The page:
Wednesday, February 3, 2016

The world, in English

No matter if English is our only language, we are able to know what the French Emma Bovary and the Russian Anna Karenina thought and said thanks to translators. And although we can easily name the authors who brought those two famous characters to literary life, most of us would be hard-pressed to identify any translators. After all, aren't they mere conduits, turning the authors' foreign words into English ones?

Read David Bellos' fascinating book, Is That a Fish in Your Ear? and you will have a new appreciation for translators and their craft. Subtitled Translation and the Meaning of Everything, it covers an incredible range of topics, from the development of dictionaries to the dragomen interpreters of the Ottoman empire through to the demands of movie subtitling and the intricacies of simultaneous translating. While it's full to the brim with interesting information, it's not at all academic or tedious to read. (The biggest problem is that you will probably be bombarding your nearest and dearest with surprising tidbits you've just read.)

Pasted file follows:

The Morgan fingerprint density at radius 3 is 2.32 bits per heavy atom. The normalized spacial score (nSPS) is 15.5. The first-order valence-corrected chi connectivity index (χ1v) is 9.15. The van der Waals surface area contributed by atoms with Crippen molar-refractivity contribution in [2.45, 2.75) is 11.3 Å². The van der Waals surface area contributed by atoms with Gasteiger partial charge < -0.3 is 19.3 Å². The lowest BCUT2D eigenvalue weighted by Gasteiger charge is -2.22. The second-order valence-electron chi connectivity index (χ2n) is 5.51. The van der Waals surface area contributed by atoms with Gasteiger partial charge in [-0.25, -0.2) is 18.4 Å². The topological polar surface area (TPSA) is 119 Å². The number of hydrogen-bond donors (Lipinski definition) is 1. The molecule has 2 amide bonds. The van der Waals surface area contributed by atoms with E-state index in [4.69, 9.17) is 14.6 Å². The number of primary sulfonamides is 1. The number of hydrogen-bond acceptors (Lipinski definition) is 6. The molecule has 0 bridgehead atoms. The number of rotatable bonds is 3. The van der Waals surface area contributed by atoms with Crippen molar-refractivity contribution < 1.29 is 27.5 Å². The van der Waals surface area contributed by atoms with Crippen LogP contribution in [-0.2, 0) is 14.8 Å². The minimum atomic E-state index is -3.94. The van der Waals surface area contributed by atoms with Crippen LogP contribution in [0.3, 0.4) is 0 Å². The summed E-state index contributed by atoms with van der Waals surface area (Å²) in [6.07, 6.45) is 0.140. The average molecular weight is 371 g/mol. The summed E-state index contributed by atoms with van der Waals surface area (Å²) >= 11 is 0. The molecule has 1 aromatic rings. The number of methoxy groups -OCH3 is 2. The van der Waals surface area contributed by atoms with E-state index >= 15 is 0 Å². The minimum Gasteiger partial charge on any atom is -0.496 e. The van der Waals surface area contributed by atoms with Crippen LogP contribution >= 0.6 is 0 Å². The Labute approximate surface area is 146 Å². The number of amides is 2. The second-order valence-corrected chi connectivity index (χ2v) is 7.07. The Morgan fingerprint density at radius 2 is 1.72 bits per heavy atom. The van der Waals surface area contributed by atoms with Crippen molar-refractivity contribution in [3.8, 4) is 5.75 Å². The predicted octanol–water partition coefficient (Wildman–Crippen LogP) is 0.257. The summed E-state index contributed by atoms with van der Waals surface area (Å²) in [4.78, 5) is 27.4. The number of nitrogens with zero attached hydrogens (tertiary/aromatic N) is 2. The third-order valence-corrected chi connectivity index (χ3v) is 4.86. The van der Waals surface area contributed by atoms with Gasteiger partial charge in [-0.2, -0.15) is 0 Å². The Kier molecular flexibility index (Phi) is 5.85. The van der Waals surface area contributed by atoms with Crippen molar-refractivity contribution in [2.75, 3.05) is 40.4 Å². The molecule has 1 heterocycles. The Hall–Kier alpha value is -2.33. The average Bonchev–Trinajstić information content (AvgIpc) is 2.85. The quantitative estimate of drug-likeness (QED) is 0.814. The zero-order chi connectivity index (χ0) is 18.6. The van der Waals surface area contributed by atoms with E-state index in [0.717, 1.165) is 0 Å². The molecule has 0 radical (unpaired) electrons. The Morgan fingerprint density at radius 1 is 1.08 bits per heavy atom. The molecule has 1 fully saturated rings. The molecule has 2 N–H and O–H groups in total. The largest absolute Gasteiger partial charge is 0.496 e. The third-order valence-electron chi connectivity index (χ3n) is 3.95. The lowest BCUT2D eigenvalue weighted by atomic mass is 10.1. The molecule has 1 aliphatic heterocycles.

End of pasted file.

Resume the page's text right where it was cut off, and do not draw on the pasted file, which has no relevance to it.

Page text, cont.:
I've lauded it to my fellow book group readers because, obviously, a Foreign Authors Bookgroup has a special interest in translation. Although, as I have mentioned in previous posts, we do not read foreign authors exclusively, but rather, fiction and non-fiction about foreign lands and cultures. This year, three of our selections are translated from another language, which is actually very substantial percentage-wise. A blog on international literature is named Three Percent because, as is stated in the About section “only about 3% of all books published in the United States are works in translation.” Check out all the great resources they offer to acquaint you with those works.

Here's our literary travel itinerary for the year. Come join us, online or in person if you happen to live in the Dallas area.